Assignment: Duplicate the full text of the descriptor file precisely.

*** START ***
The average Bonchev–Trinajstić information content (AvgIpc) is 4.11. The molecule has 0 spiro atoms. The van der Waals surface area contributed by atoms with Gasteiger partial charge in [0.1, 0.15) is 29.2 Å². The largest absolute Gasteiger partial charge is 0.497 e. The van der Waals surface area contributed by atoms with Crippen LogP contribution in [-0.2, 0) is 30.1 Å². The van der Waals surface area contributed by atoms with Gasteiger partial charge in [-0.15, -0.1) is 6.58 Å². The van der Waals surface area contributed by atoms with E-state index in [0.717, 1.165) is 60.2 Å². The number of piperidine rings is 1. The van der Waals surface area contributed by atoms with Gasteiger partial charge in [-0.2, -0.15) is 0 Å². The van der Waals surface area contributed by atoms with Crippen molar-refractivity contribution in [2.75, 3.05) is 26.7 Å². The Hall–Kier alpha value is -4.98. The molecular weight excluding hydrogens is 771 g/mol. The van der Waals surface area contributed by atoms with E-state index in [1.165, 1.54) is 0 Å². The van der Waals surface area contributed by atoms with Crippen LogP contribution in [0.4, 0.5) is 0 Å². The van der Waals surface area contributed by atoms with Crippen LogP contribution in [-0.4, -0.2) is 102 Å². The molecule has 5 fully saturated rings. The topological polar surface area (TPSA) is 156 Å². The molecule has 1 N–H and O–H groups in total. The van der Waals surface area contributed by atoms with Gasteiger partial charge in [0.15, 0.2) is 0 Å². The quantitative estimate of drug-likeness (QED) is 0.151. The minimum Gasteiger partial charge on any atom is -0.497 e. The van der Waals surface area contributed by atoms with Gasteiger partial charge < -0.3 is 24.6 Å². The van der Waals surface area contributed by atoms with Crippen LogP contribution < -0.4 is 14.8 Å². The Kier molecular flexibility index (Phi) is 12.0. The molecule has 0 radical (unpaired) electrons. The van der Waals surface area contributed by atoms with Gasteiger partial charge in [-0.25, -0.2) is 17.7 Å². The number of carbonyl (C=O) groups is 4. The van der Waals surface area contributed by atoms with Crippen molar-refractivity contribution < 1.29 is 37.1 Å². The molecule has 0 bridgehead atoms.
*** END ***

The average Bonchev–Trinajstić information content (AvgIpc) is 4.11. The molecule has 0 spiro atoms. The van der Waals surface area contributed by atoms with Gasteiger partial charge in [0.1, 0.15) is 29.2 Å². The largest absolute Gasteiger partial charge is 0.497 e. The van der Waals surface area contributed by atoms with Crippen LogP contribution in [-0.2, 0) is 30.1 Å². The van der Waals surface area contributed by atoms with Gasteiger partial charge in [-0.15, -0.1) is 6.58 Å². The van der Waals surface area contributed by atoms with E-state index in [0.717, 1.165) is 60.2 Å². The number of piperidine rings is 1. The van der Waals surface area contributed by atoms with Gasteiger partial charge in [-0.2, -0.15) is 0 Å². The van der Waals surface area contributed by atoms with Crippen molar-refractivity contribution in [2.75, 3.05) is 26.7 Å². The Hall–Kier alpha value is -4.98. The molecular weight excluding hydrogens is 771 g/mol. The van der Waals surface area contributed by atoms with E-state index in [1.165, 1.54) is 0 Å². The van der Waals surface area contributed by atoms with Crippen LogP contribution in [0.4, 0.5) is 0 Å². The van der Waals surface area contributed by atoms with Crippen LogP contribution in [-0.4, -0.2) is 102 Å². The molecule has 5 fully saturated rings. The topological polar surface area (TPSA) is 156 Å². The molecule has 1 N–H and O–H groups in total. The van der Waals surface area contributed by atoms with Gasteiger partial charge in [0.15, 0.2) is 0 Å². The quantitative estimate of drug-likeness (QED) is 0.151. The minimum Gasteiger partial charge on any atom is -0.497 e. The van der Waals surface area contributed by atoms with Gasteiger partial charge < -0.3 is 24.6 Å². The van der Waals surface area contributed by atoms with Crippen LogP contribution < -0.4 is 14.8 Å². The Kier molecular flexibility index (Phi) is 12.0. The molecule has 0 radical (unpaired) electrons. The van der Waals surface area contributed by atoms with Gasteiger partial charge in [-0.25, -0.2) is 17.7 Å². The number of carbonyl (C=O) groups is 4. The van der Waals surface area contributed by atoms with Crippen molar-refractivity contribution < 1.29 is 37.1 Å². The molecule has 0 bridgehead atoms.